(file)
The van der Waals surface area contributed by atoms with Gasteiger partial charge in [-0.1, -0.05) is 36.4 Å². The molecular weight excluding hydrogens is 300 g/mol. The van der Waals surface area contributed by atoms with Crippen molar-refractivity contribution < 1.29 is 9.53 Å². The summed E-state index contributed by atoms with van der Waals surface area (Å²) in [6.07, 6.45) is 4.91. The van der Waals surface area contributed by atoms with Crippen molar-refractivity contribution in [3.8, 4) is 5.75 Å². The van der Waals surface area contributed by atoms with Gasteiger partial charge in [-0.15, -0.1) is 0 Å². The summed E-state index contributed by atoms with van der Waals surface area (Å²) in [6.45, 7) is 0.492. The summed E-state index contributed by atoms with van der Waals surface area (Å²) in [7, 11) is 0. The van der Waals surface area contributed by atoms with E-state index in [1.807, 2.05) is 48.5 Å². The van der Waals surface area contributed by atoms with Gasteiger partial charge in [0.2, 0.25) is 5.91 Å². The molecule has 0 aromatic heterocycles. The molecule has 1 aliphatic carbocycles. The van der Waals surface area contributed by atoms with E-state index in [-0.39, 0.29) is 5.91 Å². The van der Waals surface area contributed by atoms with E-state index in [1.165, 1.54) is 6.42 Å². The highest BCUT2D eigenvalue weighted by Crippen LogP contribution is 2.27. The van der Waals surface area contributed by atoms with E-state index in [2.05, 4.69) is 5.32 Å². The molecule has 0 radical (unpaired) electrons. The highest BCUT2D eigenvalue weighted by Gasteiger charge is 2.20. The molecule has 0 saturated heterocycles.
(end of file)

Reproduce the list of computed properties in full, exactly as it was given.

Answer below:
The van der Waals surface area contributed by atoms with Gasteiger partial charge in [-0.1, -0.05) is 36.4 Å². The molecular weight excluding hydrogens is 300 g/mol. The van der Waals surface area contributed by atoms with Crippen molar-refractivity contribution < 1.29 is 9.53 Å². The summed E-state index contributed by atoms with van der Waals surface area (Å²) in [6.07, 6.45) is 4.91. The van der Waals surface area contributed by atoms with Crippen molar-refractivity contribution in [3.8, 4) is 5.75 Å². The van der Waals surface area contributed by atoms with Gasteiger partial charge in [-0.15, -0.1) is 0 Å². The summed E-state index contributed by atoms with van der Waals surface area (Å²) in [6.45, 7) is 0.492. The summed E-state index contributed by atoms with van der Waals surface area (Å²) in [7, 11) is 0. The van der Waals surface area contributed by atoms with E-state index in [1.807, 2.05) is 48.5 Å². The van der Waals surface area contributed by atoms with Gasteiger partial charge in [0.2, 0.25) is 5.91 Å². The molecule has 0 aromatic heterocycles. The molecule has 1 aliphatic carbocycles. The van der Waals surface area contributed by atoms with E-state index in [-0.39, 0.29) is 5.91 Å². The van der Waals surface area contributed by atoms with E-state index in [1.165, 1.54) is 6.42 Å². The highest BCUT2D eigenvalue weighted by Crippen LogP contribution is 2.27. The van der Waals surface area contributed by atoms with E-state index in [2.05, 4.69) is 5.32 Å². The molecule has 0 radical (unpaired) electrons. The highest BCUT2D eigenvalue weighted by Gasteiger charge is 2.20. The molecule has 0 saturated heterocycles.